In August 1962, Savitri Devi attended the international Nazi conference in Gloucestershire and was a founder-signatory of the Cotswold Agreement that established the World Union of National Socialists (WUNS). At this conference she met, and was greatly impressed with George Lincoln Rockwell. When Rockwell became leader of WUNS, he appointed William Luther Pierce editor of its new magazine: National Socialist World (1966–68). Along with articles by Jordan and Rockwell, Pierce devoted nearly eighty pages of the first issue to a condensed edition of The Lightning and the Sun. Because of the enthusiastic response, Pierce included chapters from Gold in the Furnace and Defiance in subsequent issues.[8]

After retiring from teaching in 1970, Savitri Devi spent nine months at the Normandy home of close friend Françoise Dior while working on her memoirs. Concluding that her pension would go much further in India, she flew from Paris to Bombay on 23 June 1971. In August she moved to New Delhi, where she lived alone, with a number of cats and at least one cobra.[8]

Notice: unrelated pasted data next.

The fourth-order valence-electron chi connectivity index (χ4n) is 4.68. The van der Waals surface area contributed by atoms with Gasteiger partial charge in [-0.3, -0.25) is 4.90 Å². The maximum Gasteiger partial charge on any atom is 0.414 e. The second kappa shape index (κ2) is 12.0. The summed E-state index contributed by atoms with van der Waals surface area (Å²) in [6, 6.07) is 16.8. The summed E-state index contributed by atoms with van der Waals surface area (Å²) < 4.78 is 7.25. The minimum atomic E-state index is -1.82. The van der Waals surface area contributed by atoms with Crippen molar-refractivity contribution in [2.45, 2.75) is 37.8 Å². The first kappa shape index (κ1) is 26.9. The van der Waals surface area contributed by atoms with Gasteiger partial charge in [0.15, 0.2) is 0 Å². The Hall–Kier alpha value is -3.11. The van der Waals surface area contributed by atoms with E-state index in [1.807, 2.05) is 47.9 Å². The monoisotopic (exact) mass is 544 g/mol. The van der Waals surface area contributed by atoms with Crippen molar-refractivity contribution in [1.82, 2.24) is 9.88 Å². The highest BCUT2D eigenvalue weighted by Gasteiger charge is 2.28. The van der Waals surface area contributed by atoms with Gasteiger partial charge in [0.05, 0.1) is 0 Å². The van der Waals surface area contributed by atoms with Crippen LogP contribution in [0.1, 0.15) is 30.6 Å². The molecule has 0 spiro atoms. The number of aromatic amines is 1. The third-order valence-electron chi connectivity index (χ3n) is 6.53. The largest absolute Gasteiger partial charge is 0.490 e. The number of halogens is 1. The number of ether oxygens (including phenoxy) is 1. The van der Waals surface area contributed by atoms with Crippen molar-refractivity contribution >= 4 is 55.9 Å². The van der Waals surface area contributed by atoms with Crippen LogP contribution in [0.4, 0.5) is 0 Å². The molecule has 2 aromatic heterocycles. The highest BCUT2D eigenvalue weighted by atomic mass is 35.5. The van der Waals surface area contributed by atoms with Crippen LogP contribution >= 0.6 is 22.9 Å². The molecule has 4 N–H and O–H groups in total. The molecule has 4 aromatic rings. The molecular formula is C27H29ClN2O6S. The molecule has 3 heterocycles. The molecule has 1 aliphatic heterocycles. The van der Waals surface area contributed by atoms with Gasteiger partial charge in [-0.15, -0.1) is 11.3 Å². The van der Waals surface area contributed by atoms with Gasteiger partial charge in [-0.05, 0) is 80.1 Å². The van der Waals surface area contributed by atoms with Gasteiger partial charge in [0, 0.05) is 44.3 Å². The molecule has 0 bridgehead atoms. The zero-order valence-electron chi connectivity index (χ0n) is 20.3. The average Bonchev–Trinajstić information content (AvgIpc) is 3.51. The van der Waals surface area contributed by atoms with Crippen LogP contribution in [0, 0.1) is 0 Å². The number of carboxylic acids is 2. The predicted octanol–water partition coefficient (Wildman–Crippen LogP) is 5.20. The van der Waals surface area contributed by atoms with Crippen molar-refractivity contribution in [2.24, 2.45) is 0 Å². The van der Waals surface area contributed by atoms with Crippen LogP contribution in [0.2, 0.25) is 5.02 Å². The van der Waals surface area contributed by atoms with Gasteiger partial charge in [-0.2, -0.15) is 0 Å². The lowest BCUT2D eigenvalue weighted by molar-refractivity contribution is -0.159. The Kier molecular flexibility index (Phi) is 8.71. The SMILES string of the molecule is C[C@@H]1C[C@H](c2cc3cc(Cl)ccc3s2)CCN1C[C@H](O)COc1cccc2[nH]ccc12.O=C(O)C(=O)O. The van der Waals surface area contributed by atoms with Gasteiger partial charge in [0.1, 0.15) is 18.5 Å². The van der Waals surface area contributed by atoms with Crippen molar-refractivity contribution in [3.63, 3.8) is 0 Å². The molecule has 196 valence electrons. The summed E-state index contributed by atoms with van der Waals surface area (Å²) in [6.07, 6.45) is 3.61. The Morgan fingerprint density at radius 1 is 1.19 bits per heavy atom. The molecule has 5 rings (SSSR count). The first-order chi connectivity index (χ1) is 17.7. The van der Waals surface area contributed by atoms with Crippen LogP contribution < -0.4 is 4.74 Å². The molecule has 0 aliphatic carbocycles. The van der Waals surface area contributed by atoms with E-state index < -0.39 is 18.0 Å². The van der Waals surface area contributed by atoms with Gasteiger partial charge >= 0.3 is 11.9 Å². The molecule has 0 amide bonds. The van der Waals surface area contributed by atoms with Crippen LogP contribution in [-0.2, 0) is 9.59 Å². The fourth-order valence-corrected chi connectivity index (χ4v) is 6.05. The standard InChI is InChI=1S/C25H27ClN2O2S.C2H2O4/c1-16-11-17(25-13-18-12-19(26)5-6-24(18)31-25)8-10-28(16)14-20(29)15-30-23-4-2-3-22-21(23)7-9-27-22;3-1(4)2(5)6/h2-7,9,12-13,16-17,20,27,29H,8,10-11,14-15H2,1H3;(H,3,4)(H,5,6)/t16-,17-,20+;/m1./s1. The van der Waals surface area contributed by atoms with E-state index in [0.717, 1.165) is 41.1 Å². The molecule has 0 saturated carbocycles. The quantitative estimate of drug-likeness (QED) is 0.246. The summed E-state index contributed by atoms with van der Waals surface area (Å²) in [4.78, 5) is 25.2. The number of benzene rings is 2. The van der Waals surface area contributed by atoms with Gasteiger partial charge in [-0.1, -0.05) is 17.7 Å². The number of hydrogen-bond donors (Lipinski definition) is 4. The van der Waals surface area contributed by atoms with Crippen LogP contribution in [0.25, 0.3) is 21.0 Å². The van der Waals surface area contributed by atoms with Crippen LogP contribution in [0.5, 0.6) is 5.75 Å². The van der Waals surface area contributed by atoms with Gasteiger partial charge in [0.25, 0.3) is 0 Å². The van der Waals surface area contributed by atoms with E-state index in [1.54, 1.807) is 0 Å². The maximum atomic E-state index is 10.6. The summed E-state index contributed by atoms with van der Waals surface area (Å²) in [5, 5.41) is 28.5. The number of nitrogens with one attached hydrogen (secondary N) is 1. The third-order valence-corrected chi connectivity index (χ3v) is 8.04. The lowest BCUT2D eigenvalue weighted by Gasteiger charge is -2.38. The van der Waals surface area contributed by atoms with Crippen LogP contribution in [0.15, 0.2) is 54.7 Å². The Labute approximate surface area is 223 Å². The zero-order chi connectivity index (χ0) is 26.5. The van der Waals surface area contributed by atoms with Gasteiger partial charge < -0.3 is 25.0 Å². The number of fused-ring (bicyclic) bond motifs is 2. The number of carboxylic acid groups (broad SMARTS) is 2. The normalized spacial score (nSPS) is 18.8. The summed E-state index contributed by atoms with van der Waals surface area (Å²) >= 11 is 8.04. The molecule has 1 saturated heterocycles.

Savitri Devi continued correspondence with Nazi enthusiasts in Europe and the Americas, particularly with Colin Jordan, John Tyndall, Matt Koehl, Miguel Serrano and Ernst Zündel. She was the first to claim to Zündel that the Nazi genocide of the Jews was untrue; he proposed a series of taped interviews (conducted in November 1978) and published a new illustrated edition of The Lightning and the Sun in 1979.[8]

Death

By the late 1970s she had developed cataracts and her eyesight was rapidly deteriorating. A clerk from the French Embassy in India named Myriam Hirn looked after her, making regular house visits.[4] She decided to leave India, returning to Germany to live in Bavaria in 1981 before removing to France in 1982.[4]

She eventually died in 1982 in Sible Hedingham, Essex, England at her friend Muriel Gantry's house. The cause of death was recorded as myocardial infarction and coronary thrombosis. She was en route to lecture in America at the invitation of Matt Koehl at the time. Today Savitri Devi's ashes are enshrined next to those of George Lincoln Rockwell in the memorial room of New Order headquarters in New Berlin, Wisconsin.[8]